This is an amazing CD reissue, three times over -- for psychedelic music buffs, British R&B and soul enthusiasts, and fans of the progressive rock band Gentle Giant (which evolved out of Simon Dupree & the Big Sound). And it's also incredibly long overdue. Best-known for their Oriental ersatz pop-psychedelic classic "Kites," Simon Dupree & the Big Sound actually started out as a blues and R&B-based outfit, not too different from the Spencer Davis Group. This double-CD set covers their complete EMI output, most of which has never been reissued, and almost all of which is very impressive (and even manages to intersect obliquely with Apple Records' orbit). The group's early soul-oriented sides are killers, exciting, totally convincing pieces of British-made R&B that, in the case of "Love" and "Medley: 60 Minutes of Your Love/A Lot of Love," should have placed them head-to-head with the likes of Steve Winwood and the Spencer Davis Group. Even when they move into a slightly trippier sound, on "There's a Little Picture Playhouse," the group still utilizes a basic soul backing. And "Kites," coming along in the middle of the first disc, is such a radical departure from everything before it, that it's astonishing to hear in this context, even knowing the song well -- the rest of the CD is made up of trippy psychedelic ballads with Mellotron accompaniment, often with punchy acoustic rhythm guitars. It's all very pretty and inventive in a pop context, and rivals or surpasses the psychedelic sides of Rainbow Ffolly and most other EMI artists of the era this side of the Beatles and maybe the Move. The highlight of the group's post-"Kites" output was the single "Part of My Past," which was recorded during sessions for what was to have been their second album, Once More Unto the Breach, Dear Friend. That entire unreleased album is here, as the first 16 tracks on Disc Two, and they are a wonder -- the best parts include a gorgeous pop-psych ballad called "What in This World" that doesn't even have a songwriting credit; "Wha Cha Gonna Do," with its "Strawberry Fields Forever" opening and impassioned vocals; the almost-lewd "Don't Make It So Hard (On Me Baby)," with a vocal that was a holdover from the group's soul era; the bouncy, vaguely Bee Gees-like "Kindness"; and the trippy, spacey "Castle in the Sky," one of the finest pieces of psychedelic pop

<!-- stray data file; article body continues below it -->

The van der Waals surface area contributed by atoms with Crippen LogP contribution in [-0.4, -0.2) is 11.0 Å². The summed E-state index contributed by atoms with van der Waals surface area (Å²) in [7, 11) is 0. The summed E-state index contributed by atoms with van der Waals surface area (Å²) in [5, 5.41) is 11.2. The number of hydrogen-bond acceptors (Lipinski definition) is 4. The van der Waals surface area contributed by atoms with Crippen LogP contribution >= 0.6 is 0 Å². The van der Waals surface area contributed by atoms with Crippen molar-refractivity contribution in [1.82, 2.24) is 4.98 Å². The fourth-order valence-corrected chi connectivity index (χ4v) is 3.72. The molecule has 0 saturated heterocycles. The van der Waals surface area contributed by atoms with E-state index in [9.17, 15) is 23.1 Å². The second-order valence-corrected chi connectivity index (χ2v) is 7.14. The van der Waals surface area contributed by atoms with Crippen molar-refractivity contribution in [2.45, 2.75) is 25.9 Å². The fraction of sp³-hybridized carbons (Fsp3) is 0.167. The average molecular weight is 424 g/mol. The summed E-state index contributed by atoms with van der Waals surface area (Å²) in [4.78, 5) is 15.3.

ock ever to come out of EMI (or, more properly, never to come out from EMI -- until now). The latter should have been another "King Midas in Reverse," but thanks to the failure of "Part of My Past," the whole LP was shelved. The rest of the second disc is comprised of a short string of disappointing pop
ock singles -- vaguely reminiscent of the late-'60s Hollies -- imposed upon the group by their management, concluding with their extrovert rendition of the James Taylor-authored "Something in the Way She Moves Me," backed with a progressive-sounding, organ-heavy B-side, "I'm Going Home," authored by Reginald Dwight in the period before he became Elton John. This is followed by the complete contents of the group's only released LP, Without Reservations, which repeats the same R&B-era singles and B-sides (i.e., their pre-"Kites" work) from Disc One, only in their punchier mono mixes. The remastering is impeccable, the packaging beautifully illustrated with period photos of the band, and thorough annotation by David Wells.